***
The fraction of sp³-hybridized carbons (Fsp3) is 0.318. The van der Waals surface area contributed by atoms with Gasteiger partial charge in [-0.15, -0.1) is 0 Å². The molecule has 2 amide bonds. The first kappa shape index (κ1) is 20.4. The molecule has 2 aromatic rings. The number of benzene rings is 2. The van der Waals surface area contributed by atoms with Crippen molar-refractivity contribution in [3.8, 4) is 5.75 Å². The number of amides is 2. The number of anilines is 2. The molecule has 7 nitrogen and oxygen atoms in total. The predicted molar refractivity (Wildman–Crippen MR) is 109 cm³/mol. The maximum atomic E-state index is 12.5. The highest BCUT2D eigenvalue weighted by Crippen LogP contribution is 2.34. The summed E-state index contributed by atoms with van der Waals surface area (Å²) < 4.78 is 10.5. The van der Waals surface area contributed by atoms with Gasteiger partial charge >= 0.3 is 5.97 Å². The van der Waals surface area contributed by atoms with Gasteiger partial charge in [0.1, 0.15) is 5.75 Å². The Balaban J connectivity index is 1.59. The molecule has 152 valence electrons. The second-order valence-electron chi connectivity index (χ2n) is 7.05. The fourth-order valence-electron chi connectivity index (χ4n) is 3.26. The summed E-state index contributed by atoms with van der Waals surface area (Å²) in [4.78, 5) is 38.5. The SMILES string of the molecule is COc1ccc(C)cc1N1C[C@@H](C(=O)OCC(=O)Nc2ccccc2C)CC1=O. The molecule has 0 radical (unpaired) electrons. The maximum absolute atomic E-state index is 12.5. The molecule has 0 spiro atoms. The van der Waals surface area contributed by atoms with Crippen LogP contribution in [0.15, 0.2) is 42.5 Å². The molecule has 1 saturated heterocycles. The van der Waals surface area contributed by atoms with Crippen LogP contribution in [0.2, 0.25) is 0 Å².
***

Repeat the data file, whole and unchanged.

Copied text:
The fraction of sp³-hybridized carbons (Fsp3) is 0.318. The van der Waals surface area contributed by atoms with Gasteiger partial charge in [-0.15, -0.1) is 0 Å². The molecule has 2 amide bonds. The first kappa shape index (κ1) is 20.4. The molecule has 2 aromatic rings. The number of benzene rings is 2. The van der Waals surface area contributed by atoms with Crippen molar-refractivity contribution in [3.8, 4) is 5.75 Å². The number of amides is 2. The number of anilines is 2. The molecule has 7 nitrogen and oxygen atoms in total. The predicted molar refractivity (Wildman–Crippen MR) is 109 cm³/mol. The maximum atomic E-state index is 12.5. The highest BCUT2D eigenvalue weighted by Crippen LogP contribution is 2.34. The summed E-state index contributed by atoms with van der Waals surface area (Å²) < 4.78 is 10.5. The van der Waals surface area contributed by atoms with Gasteiger partial charge >= 0.3 is 5.97 Å². The van der Waals surface area contributed by atoms with Gasteiger partial charge in [0.1, 0.15) is 5.75 Å². The Balaban J connectivity index is 1.59. The molecule has 152 valence electrons. The second-order valence-electron chi connectivity index (χ2n) is 7.05. The fourth-order valence-electron chi connectivity index (χ4n) is 3.26. The summed E-state index contributed by atoms with van der Waals surface area (Å²) in [4.78, 5) is 38.5. The SMILES string of the molecule is COc1ccc(C)cc1N1C[C@@H](C(=O)OCC(=O)Nc2ccccc2C)CC1=O. The molecule has 0 radical (unpaired) electrons. The maximum absolute atomic E-state index is 12.5. The molecule has 0 spiro atoms. The van der Waals surface area contributed by atoms with Crippen LogP contribution in [0.15, 0.2) is 42.5 Å². The molecule has 1 saturated heterocycles. The van der Waals surface area contributed by atoms with Crippen LogP contribution in [0.2, 0.25) is 0 Å².